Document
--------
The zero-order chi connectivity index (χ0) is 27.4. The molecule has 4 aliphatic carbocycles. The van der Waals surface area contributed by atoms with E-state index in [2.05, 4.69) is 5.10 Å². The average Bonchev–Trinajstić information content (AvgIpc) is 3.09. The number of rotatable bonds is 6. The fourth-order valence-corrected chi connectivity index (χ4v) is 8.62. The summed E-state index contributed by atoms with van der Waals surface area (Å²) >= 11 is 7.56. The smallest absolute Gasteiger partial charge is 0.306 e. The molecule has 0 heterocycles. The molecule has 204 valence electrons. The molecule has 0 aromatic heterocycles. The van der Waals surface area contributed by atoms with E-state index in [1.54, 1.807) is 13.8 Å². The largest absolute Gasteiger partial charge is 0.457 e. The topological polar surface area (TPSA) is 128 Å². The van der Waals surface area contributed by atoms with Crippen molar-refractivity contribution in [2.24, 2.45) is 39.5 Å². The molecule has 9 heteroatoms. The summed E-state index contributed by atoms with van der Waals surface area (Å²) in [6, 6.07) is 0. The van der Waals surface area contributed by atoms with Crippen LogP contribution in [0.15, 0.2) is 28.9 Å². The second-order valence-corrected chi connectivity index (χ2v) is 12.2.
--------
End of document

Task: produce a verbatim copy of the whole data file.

The zero-order chi connectivity index (χ0) is 27.4. The molecule has 4 aliphatic carbocycles. The van der Waals surface area contributed by atoms with E-state index in [2.05, 4.69) is 5.10 Å². The average Bonchev–Trinajstić information content (AvgIpc) is 3.09. The number of rotatable bonds is 6. The fourth-order valence-corrected chi connectivity index (χ4v) is 8.62. The summed E-state index contributed by atoms with van der Waals surface area (Å²) >= 11 is 7.56. The smallest absolute Gasteiger partial charge is 0.306 e. The molecule has 0 heterocycles. The molecule has 204 valence electrons. The molecule has 0 aromatic heterocycles. The van der Waals surface area contributed by atoms with E-state index in [1.54, 1.807) is 13.8 Å². The largest absolute Gasteiger partial charge is 0.457 e. The topological polar surface area (TPSA) is 128 Å². The van der Waals surface area contributed by atoms with Crippen molar-refractivity contribution in [2.24, 2.45) is 39.5 Å². The molecule has 9 heteroatoms. The summed E-state index contributed by atoms with van der Waals surface area (Å²) in [6, 6.07) is 0. The van der Waals surface area contributed by atoms with Crippen LogP contribution in [0.15, 0.2) is 28.9 Å². The second-order valence-corrected chi connectivity index (χ2v) is 12.2.